Tearful reunions, rekindled romances and closure as S'pore-Malaysia land border reopens, Latest Singapore News - The New Paper
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Tearful reunions, rekindled romances and closure as S'pore-Malaysia land border reopens

Thousands of Singaporeans and Malaysians finally met their loved ones after they crossed the Causeway on Friday (April 1) as land borders fully reopened for the first time in two years.

Here are four stories of tearful reunions, rekindled romances and missed goodbyes.

'I was praying every single day for this'

Mr Roslan Haron finally held his 11-month-old son in his arms for the first time since the baby was born, after he crossed the Causeway on Friday morning.

As he emerged from the Bangunan Sultan Iskandar Customs, Immigration and Quarantine (CIQ) complex in Johor Baru, the Malaysian found his wife, Ms Nurfifiafina Hamsani, waiting nervously with their son, Raees Meerza Roslan.

This was the first time the 43-year-old had seen the toddler in the flesh as Covid-19 border restrictions between Singapore and Malaysia had kept them apart.

Mr Roslan Haron finally held his 11-month-old son in his arms for the first time since his baby was born.ST PHOTO: JASON QUAH

"I had to leave my wife when she was five months pregnant to go to Singapore to work," the kitchen helper told The Straits Times soon after the reunion.

In tears, he said: "When I heard the borders were going to be opened, I praised God. I was praying every single day for this (to happen)."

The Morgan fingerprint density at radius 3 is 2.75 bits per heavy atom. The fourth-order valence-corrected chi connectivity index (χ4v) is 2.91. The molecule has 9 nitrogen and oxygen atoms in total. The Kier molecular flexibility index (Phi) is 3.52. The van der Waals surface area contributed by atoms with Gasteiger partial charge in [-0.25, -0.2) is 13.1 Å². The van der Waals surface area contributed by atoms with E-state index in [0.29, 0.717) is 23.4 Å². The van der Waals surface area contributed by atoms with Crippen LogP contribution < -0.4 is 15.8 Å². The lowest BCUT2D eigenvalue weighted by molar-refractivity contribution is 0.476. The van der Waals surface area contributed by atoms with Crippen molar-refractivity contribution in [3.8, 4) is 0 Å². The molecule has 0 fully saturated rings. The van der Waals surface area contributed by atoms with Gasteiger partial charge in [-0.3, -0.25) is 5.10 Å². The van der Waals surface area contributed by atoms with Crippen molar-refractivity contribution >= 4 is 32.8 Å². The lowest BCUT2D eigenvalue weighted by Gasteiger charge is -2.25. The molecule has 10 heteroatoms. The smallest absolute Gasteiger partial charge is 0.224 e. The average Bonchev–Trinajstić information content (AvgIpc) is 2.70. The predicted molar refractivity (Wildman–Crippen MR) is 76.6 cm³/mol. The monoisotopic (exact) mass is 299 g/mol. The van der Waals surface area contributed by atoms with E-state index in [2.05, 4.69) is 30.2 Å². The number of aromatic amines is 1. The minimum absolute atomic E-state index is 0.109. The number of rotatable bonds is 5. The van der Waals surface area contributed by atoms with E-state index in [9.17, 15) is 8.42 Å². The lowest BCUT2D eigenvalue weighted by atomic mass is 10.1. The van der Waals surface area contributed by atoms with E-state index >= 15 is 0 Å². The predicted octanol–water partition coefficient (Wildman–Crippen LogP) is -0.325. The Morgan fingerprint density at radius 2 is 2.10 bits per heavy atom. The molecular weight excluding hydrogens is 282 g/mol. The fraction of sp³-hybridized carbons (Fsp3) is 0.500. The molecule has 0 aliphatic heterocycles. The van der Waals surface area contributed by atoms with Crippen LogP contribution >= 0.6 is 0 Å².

When he saw his wife and son on Friday, Mr Roslan could hardly contain his excitement as he hurried briskly down the steps outside the checkpoint to meet them.

But he had to return to Singapore that night as he was unable to take leave from work.

"Maybe after Hari Raya, I will take two weeks' leave and stay (in Malaysia) longer," he said.

Romance renewed after two years apart

First came shock, then tears.

After two years of separation, that was how Mr Manpreet Raj Singh's girlfriend of three years reacted when the technician sprung a surprise visit at her Johor Baru home on Friday.

With the land borders between Singapore and Malaysia finally reopened, the Malaysian, 28, took a day of unpaid leave and headed straight to Woodlands Checkpoint after knocking off from work in the early morning.

He was buzzing when he spoke to ST after clearing immigration in Singapore, and said it felt like heaven after arriving in Malaysia later in the day.

"I hope they will never close the border again," he added.

Mr Singh, who used to commute daily between Johor Baru and Singapore before the pandemic, hopes he will be able to do so again soon.

For now, he intends to spend some quality time with his girlfriend, and plans to visit his mother in his hometown over the weekend.

Bidding her father goodbye

When she received news that her father had died in Malaysia in December 2020, Ms Kartina Hashim could not return home to attend his funeral as the Causeway and Second Link were shut to curb the spread of Covid-19.